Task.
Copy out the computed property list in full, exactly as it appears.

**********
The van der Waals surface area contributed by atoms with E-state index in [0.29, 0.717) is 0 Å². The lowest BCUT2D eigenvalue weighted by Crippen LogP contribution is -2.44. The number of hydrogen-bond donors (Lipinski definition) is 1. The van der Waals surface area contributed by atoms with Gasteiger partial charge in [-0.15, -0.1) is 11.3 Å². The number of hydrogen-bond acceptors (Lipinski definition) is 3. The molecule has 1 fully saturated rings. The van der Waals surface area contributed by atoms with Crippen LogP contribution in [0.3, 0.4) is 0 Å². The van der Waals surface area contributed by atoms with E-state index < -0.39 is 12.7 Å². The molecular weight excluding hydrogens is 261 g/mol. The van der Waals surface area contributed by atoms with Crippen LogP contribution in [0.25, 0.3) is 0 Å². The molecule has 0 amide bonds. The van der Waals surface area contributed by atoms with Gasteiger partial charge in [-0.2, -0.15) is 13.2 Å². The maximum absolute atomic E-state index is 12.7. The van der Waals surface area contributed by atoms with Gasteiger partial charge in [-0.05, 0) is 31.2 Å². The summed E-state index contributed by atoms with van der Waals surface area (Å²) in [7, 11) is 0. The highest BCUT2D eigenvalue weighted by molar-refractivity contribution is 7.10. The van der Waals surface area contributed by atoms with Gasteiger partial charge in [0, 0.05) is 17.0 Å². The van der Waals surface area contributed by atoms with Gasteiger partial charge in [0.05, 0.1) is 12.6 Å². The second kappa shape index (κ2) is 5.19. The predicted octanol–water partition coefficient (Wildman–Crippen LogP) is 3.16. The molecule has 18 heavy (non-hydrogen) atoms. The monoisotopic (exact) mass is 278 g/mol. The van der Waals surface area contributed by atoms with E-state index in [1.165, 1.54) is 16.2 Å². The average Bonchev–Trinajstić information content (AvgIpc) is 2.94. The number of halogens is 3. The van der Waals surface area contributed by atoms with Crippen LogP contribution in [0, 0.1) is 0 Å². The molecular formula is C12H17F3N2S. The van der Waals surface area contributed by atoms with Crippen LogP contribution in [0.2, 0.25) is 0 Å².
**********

The van der Waals surface area contributed by atoms with E-state index in [0.29, 0.717) is 0 Å². The lowest BCUT2D eigenvalue weighted by Crippen LogP contribution is -2.44. The number of hydrogen-bond donors (Lipinski definition) is 1. The van der Waals surface area contributed by atoms with Gasteiger partial charge in [-0.15, -0.1) is 11.3 Å². The number of hydrogen-bond acceptors (Lipinski definition) is 3. The molecule has 1 fully saturated rings. The van der Waals surface area contributed by atoms with Crippen LogP contribution in [0.3, 0.4) is 0 Å². The van der Waals surface area contributed by atoms with E-state index < -0.39 is 12.7 Å². The molecular weight excluding hydrogens is 261 g/mol. The van der Waals surface area contributed by atoms with Crippen LogP contribution in [0.25, 0.3) is 0 Å². The molecule has 0 amide bonds. The van der Waals surface area contributed by atoms with Gasteiger partial charge in [-0.2, -0.15) is 13.2 Å². The maximum absolute atomic E-state index is 12.7. The van der Waals surface area contributed by atoms with Gasteiger partial charge in [-0.05, 0) is 31.2 Å². The summed E-state index contributed by atoms with van der Waals surface area (Å²) in [7, 11) is 0. The highest BCUT2D eigenvalue weighted by molar-refractivity contribution is 7.10. The van der Waals surface area contributed by atoms with Gasteiger partial charge in [0, 0.05) is 17.0 Å². The van der Waals surface area contributed by atoms with Gasteiger partial charge in [0.05, 0.1) is 12.6 Å². The second kappa shape index (κ2) is 5.19. The predicted octanol–water partition coefficient (Wildman–Crippen LogP) is 3.16. The molecule has 18 heavy (non-hydrogen) atoms. The monoisotopic (exact) mass is 278 g/mol. The van der Waals surface area contributed by atoms with E-state index in [1.165, 1.54) is 16.2 Å². The average Bonchev–Trinajstić information content (AvgIpc) is 2.94. The number of halogens is 3. The van der Waals surface area contributed by atoms with Crippen LogP contribution in [0, 0.1) is 0 Å². The molecular formula is C12H17F3N2S. The van der Waals surface area contributed by atoms with Crippen LogP contribution in [0.2, 0.25) is 0 Å².